Rossyduck
    • I wonder then what you think of Turnbull's NBN

      The American broadband situation shows us the realities of imagining that the free market will somehow overcome the problems of trying to endlessly innovate a natural monopoly, that is, we see pockets of fibre monopolies that overcharge; the consumer, and the economy, is not naturally served by having cancerous growths of expensive infrastructure.

      And if the World was laughing at us for trying to build a nationwide fibre backbone, I can only imagine that they are now dying of laughter, watching us instead spend an equivalent amount of money on infrastructure that will be obsolete before it is finished.
      BrandonMP
    • oh ffs Duck...

      ... give it up, your neocon blatherings are getting almost morbidly predictable, the 'free' market has screwed us and will continue to do so...
      btone-c5d11
      • oops...

        ... disregard above, keyboard in mouth syndrome, apologies Duck...
        btone-c5d11
  • Nice cherry picking Malcolm

    You almost sound believable...
    Tinman_au
    • ...because he's had so much practice at making rubbish sound good and vice versa.

      Pity it's all P&W. The NBN debate is overshadowing other issues because, unlike Mr Turnbull, most people think that the real NBN should be the highest priority in communications.
      anonymousI
  • Its hard to be innovative on near dial-up speeds MR Turnbull.

    The internet is a tool that helps people become Innovative. Not having access to the correct tools stifles innovation. Thank you for doing that.

    Broadband was innovated long long ago, and we should have put it in practice long ago.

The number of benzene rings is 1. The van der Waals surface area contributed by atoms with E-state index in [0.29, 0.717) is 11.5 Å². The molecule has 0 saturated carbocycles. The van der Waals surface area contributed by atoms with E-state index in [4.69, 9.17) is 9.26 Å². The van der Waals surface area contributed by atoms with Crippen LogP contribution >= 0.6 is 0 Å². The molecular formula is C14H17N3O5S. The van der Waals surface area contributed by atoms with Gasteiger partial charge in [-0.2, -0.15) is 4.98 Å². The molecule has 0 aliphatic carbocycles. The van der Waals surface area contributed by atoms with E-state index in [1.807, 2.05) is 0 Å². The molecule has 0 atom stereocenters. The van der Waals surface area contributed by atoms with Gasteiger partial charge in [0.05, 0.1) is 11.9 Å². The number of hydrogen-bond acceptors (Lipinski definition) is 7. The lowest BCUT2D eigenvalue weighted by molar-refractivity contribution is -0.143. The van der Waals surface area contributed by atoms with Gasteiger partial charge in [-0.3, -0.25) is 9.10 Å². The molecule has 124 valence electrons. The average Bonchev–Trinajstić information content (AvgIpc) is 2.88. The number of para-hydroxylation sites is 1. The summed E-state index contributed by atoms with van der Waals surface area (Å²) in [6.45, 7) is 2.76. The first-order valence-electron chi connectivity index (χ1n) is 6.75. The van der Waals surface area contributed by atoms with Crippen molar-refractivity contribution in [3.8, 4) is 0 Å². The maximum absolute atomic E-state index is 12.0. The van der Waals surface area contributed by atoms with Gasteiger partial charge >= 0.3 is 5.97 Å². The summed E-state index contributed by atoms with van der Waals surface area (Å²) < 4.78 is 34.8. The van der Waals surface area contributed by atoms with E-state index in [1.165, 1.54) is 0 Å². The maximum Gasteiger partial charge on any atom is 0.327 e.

epaslv
  • The Minister for Industrial Sabotage

    What a disingenuous, duplicitous AH. Turnbull co-opts middle left language to disarm critics and dissenters, seeming to show an understanding of broad community values and concerns and sharing their goals, while simply taking a different approach to implementation. He does this to seem reasonable, and indeed if you look at feedback from many who are fundamentally opposed to his policies many still excuse Turnbull from his own actions.

    But you have it around the wrong way - you judge people on their actions, not their empty words. Turnbull is an excellent politician insofar as his prowess with language and ability to persuade and appear trustworthy. It is highly unfortunate that he is one of the most dangerous and destructive ministers we have ever seen. The LNP is running a kleptocracy: their objective is to dismantle as much of federal infrastructure as possible and transfer it into private hands for as little as possible, while creating a regulatory environment that is as friendly to specific wealthy private interests as possible. Conservativism has always been about transferring as much public wealth into private hands as possible, and this government is outdoing all historical examples. We are truly a country under the control of powerful thieves.